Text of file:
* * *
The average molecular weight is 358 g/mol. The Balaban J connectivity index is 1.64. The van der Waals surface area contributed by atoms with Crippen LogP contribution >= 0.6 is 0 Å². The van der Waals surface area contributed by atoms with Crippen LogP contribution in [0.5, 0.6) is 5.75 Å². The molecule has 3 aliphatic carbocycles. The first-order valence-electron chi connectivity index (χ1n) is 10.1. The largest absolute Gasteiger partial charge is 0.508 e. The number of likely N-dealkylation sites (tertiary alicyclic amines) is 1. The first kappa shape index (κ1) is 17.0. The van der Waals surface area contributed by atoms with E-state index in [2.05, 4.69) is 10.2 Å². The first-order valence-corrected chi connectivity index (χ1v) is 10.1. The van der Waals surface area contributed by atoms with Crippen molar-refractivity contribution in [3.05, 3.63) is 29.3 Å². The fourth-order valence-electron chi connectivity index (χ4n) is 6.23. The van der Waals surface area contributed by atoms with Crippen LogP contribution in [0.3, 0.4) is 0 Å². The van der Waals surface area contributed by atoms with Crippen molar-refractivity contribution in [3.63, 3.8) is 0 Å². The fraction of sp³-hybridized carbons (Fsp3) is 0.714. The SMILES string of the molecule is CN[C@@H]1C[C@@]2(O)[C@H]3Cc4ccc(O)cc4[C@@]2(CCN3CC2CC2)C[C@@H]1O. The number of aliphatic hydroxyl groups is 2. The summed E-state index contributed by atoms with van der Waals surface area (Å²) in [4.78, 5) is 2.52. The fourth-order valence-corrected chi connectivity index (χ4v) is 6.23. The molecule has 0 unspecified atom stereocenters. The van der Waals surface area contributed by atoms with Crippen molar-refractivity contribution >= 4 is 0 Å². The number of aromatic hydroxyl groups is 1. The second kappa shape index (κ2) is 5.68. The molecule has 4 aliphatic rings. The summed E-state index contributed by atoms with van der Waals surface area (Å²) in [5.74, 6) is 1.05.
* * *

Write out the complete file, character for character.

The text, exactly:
The average molecular weight is 358 g/mol. The Balaban J connectivity index is 1.64. The van der Waals surface area contributed by atoms with Crippen LogP contribution >= 0.6 is 0 Å². The van der Waals surface area contributed by atoms with Crippen LogP contribution in [0.5, 0.6) is 5.75 Å². The molecule has 3 aliphatic carbocycles. The first-order valence-electron chi connectivity index (χ1n) is 10.1. The largest absolute Gasteiger partial charge is 0.508 e. The number of likely N-dealkylation sites (tertiary alicyclic amines) is 1. The first kappa shape index (κ1) is 17.0. The van der Waals surface area contributed by atoms with E-state index in [2.05, 4.69) is 10.2 Å². The first-order valence-corrected chi connectivity index (χ1v) is 10.1. The van der Waals surface area contributed by atoms with Crippen molar-refractivity contribution in [3.05, 3.63) is 29.3 Å². The fourth-order valence-electron chi connectivity index (χ4n) is 6.23. The van der Waals surface area contributed by atoms with Crippen LogP contribution in [0.3, 0.4) is 0 Å². The van der Waals surface area contributed by atoms with Crippen molar-refractivity contribution in [3.63, 3.8) is 0 Å². The fraction of sp³-hybridized carbons (Fsp3) is 0.714. The SMILES string of the molecule is CN[C@@H]1C[C@@]2(O)[C@H]3Cc4ccc(O)cc4[C@@]2(CCN3CC2CC2)C[C@@H]1O. The number of aliphatic hydroxyl groups is 2. The summed E-state index contributed by atoms with van der Waals surface area (Å²) in [4.78, 5) is 2.52. The fourth-order valence-corrected chi connectivity index (χ4v) is 6.23. The molecule has 0 unspecified atom stereocenters. The van der Waals surface area contributed by atoms with Crippen molar-refractivity contribution >= 4 is 0 Å². The number of aromatic hydroxyl groups is 1. The second kappa shape index (κ2) is 5.68. The molecule has 4 aliphatic rings. The summed E-state index contributed by atoms with van der Waals surface area (Å²) in [5.74, 6) is 1.05.